## Passive filter

A filter dampens a specified range of signal frequencies. For example, to remove high frequency noise you use a low-pass filter. The simplest filter is an RC circuit (see Figure 1).

This filter removes frequencies above , known as the cut-off frequency, at a rate of -6dB/oct. It also delays the signal by φ=-atan(ω/ω0).

### An example

Let C = 47μF and R = 10Ω. The cut-off frequency is 339Hz (or 2128rad/s). The filter will remove frequencies above this. A Python script was written to return the amplitude and phase response.

``````def low_pass_response(v0, w, R, C):
w0 = 1.0/(R*C)
a = w/w0
phi = -atan(a)
v1 = v0*(1.0/(1.0 + a**2.0))**0.5

return v1, phi
``````

The response of this filter to an input of 1V at 50Hz is shown in Figure 2.

Note that while the cut-off frequency is far above the input frequency, there is still an amplitude and lag effect on the signal.

Calling the same function with a range of frequencies provided the amplitude and phase response of this filter (see Figure 3).

### White noise

White noise is a normal distribution of values (in this case, voltages), with mean of 0 and standard deviation of 1.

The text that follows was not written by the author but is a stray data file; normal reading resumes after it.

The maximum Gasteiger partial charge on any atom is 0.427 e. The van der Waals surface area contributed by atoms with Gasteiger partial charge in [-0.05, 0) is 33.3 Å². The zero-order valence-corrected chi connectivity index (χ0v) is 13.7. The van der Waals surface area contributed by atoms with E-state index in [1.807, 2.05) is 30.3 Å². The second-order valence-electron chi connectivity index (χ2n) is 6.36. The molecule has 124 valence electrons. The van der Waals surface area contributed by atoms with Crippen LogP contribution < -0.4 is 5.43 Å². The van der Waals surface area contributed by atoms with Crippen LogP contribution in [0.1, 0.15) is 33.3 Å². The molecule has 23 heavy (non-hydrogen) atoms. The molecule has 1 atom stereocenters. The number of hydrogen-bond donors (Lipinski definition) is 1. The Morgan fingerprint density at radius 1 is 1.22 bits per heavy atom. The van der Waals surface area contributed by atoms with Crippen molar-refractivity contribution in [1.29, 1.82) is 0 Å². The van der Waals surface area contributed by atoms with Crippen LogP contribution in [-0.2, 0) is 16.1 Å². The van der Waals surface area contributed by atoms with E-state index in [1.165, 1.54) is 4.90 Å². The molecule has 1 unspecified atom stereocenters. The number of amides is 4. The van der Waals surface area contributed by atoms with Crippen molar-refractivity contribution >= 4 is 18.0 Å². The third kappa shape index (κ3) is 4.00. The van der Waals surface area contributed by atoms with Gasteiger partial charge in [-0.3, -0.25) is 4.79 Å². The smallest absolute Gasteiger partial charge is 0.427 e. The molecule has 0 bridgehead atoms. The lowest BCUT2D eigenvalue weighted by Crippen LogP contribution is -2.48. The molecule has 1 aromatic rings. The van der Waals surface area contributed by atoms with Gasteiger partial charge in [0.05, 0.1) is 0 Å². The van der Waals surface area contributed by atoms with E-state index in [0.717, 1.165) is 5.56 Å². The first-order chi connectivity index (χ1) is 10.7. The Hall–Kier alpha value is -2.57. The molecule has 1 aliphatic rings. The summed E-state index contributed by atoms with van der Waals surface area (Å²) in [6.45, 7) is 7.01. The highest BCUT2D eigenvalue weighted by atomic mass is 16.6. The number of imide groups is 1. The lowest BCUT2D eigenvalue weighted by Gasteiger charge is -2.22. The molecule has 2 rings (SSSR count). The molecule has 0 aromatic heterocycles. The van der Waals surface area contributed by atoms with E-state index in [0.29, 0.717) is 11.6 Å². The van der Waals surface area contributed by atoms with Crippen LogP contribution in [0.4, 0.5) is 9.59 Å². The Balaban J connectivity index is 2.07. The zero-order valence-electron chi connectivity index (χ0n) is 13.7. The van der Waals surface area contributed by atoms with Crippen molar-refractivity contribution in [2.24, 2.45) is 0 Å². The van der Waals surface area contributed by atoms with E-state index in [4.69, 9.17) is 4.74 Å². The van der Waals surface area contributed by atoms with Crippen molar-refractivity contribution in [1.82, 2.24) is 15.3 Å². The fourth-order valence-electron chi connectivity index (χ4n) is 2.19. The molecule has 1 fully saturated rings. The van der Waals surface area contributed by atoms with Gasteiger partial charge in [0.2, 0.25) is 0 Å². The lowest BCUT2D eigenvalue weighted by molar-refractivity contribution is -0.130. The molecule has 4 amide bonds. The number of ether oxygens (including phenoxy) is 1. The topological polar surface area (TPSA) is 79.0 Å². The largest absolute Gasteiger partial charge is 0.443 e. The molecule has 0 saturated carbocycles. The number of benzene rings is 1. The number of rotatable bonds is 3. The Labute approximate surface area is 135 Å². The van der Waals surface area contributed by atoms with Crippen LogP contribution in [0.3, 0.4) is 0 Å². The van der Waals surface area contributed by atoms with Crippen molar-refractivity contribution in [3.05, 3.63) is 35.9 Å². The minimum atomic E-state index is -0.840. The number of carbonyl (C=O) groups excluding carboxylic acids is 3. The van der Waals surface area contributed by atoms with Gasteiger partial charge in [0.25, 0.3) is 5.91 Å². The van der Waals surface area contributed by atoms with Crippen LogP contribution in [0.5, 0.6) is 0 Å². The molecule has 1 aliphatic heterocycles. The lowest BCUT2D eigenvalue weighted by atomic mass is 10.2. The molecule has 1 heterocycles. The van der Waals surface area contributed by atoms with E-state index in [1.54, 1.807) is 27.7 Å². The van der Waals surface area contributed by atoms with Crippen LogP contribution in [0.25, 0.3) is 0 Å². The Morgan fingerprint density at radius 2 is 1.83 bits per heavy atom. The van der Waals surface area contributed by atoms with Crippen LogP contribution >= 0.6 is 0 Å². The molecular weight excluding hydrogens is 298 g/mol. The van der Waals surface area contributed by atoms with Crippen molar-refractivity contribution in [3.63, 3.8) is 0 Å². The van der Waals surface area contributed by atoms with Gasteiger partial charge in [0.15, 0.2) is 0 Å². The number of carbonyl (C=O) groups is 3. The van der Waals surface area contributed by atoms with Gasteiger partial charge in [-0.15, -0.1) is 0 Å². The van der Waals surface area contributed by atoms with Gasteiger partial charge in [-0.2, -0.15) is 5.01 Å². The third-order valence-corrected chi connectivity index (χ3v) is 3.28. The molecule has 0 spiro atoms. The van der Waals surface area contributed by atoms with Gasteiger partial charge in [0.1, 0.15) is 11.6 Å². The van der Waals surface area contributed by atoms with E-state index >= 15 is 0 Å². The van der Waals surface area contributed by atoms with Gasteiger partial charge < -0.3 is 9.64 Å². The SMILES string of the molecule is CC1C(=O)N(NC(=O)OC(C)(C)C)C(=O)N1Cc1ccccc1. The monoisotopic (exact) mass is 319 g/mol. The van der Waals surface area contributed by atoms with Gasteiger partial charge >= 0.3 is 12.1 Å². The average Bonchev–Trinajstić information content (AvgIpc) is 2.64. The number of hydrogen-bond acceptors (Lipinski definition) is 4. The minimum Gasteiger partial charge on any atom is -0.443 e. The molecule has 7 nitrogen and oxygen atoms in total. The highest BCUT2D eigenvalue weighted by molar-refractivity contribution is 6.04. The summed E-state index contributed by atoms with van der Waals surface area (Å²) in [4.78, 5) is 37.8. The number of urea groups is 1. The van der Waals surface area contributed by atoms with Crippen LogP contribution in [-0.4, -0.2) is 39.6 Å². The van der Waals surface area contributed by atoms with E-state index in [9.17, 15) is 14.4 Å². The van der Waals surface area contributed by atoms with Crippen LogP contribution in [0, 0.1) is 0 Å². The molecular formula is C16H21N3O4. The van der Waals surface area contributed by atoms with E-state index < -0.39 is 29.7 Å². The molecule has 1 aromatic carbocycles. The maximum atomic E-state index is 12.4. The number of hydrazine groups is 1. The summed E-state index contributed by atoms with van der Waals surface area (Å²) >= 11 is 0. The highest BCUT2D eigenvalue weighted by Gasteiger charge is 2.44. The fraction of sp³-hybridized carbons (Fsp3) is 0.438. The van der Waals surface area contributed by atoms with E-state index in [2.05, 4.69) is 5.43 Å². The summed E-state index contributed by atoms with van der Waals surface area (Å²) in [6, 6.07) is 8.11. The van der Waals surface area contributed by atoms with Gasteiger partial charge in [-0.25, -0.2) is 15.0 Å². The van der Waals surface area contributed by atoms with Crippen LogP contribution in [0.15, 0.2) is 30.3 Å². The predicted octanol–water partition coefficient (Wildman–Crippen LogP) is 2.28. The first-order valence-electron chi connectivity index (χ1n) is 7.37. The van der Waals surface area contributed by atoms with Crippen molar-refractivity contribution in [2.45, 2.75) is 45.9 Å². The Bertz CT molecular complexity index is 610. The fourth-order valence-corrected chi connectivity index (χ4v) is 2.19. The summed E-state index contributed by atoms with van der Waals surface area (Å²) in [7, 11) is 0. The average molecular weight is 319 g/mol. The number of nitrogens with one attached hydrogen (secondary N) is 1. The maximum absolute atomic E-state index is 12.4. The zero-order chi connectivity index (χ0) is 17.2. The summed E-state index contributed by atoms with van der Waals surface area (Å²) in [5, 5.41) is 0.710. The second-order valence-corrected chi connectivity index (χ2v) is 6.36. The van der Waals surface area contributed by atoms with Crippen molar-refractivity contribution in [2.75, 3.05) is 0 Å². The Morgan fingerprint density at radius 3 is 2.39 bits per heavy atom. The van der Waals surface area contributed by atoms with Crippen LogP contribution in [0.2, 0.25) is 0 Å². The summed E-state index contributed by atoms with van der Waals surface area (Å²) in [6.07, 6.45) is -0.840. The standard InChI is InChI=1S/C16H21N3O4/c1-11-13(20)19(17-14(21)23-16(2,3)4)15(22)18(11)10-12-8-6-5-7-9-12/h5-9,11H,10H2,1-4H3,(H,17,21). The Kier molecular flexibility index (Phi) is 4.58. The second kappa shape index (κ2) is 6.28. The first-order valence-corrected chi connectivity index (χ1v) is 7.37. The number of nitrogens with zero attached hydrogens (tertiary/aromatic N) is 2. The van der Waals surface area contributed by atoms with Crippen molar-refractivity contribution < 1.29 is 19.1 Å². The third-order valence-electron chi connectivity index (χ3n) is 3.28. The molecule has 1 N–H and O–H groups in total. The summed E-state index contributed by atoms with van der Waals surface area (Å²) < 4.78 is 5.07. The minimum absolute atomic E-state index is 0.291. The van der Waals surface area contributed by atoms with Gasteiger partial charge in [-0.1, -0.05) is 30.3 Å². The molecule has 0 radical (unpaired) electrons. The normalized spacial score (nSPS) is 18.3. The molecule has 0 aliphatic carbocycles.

``````import numpy

def whitenoise(n=1, v0=0.01):
# white noise has a mean of zero and a std of 1
mu, sigma = 0, 1
return v0 * numpy.random.normal(mu,sigma,n)
``````

A histogram and frequency plots of whitenoise are shown in Figure 4.

White noise voltages are evenly spread over all frequencies. This is what we will to change with the filter.

To filter this noise, pass each voltage in the array to `low_pass_response` (see Figure 5).

### Noisy input voltage

Adding white noise to the input voltage results in Figure 6.

The filter removes all voltages above the cut-off frequency, so it helps to know what frequencies you are interested in, to prevent removing the data as well as the noise. Just like here, data can be filtered using a circuit or by post-processing. Which approach you use will depend on your application.